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  Treatments of Tuberculosis

 Artificial Pneumothorax -- "Pneumo"

A sanatorium patient receives pneumothorax treatment from Dr. GH Hames in Saskatchewan during the 1940s.

Another way to collapse or deflate the lung is by a simple operation called pneumothorax. Lying quietly in the chest like a balloon, the lung has a chance to heal. Later, it may be allowed to inflate again and breathe as before. Sometimes only a part of the lung is collapsed. Collapse of the diseased lung also closes any holes in the lung that may have been caused by the disease. (In such cavities, there are thousands of tuberculosis germsand these may be coughed up spread to other people.) Pneumothorax was, therefore, not only a blessing for the sick person but also a protection for the well.

 Bed Rest

Carlo Forlanini, an Italian physician, injected air into the chest of a tuberculous patient in 1882. He is given credit for the discovery of artificial pneumothorax as a practical procedure.

Perhaps the oldest known surgical treatment for lung disease, pneumothorax was described by Hippocrates over 2400 years ago. This practice was suggested for use in treatment of Tuberculosis early on, but the first report of a successful case came from Forlanini of Italy in 1888. Until this time, pneumothorax was a crude procedure of cutting a hole through the chest wall and injecting air pressure. Pneumothorax was attempted for hundreds of years before Lister introduced the use of antiseptics, and patients invariably suffered secondary infections that just complicated their Tuberculosis.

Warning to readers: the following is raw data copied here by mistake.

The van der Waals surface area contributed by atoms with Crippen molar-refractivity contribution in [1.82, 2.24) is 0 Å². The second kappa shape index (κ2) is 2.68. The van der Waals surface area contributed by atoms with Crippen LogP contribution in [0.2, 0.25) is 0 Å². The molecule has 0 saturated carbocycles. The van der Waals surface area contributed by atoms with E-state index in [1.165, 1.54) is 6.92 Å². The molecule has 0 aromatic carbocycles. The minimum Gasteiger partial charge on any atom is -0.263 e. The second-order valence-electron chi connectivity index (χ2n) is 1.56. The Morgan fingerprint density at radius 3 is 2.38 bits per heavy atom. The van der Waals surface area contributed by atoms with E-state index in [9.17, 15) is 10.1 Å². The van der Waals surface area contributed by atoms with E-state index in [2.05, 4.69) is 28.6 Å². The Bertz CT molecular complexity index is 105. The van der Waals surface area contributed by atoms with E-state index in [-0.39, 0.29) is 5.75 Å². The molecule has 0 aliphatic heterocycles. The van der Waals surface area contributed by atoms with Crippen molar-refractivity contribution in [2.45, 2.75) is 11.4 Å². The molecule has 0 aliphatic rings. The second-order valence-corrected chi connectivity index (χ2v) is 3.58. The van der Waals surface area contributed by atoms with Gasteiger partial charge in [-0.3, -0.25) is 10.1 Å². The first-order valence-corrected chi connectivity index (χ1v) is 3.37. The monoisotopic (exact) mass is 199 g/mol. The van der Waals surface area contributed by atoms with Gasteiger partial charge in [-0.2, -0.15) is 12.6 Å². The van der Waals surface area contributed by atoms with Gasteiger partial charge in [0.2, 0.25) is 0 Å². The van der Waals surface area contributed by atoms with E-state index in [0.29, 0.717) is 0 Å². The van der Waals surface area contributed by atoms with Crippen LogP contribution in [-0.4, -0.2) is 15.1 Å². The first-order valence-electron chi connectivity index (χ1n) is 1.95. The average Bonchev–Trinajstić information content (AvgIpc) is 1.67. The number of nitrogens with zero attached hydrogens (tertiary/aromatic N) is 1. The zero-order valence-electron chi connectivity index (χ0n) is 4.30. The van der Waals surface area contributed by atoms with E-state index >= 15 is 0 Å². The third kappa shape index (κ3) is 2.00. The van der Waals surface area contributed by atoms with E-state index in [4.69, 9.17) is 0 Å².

(ca. 1936)

In Canada, the first artificial pneumothorax treatment was given in 1898 by a family physician, Dr. J.M. Rogers, at Ingersoll, Ontario. The combination of a water "manometer" to measure the amount of air pressure given--invented in 1911, and the common use of x-rays by this time lead to further perfection of the pneumothorax therapy worldwide, and pneumothorax soon became the most common surgical treatment for tuberculosis. Patients in Canada could look forward to visiting "Pneumo" once or twice per week for a 3-4 year period during their stay at the sanatorium. The type of pneumothorax machine used in Canada during the 1930s (pictured at left) was fitted with two bottles and several valves which together made a manometer--allowing the surgeon to accurately gauge the amount of air being pumped into the space surrounding the patient's lungs.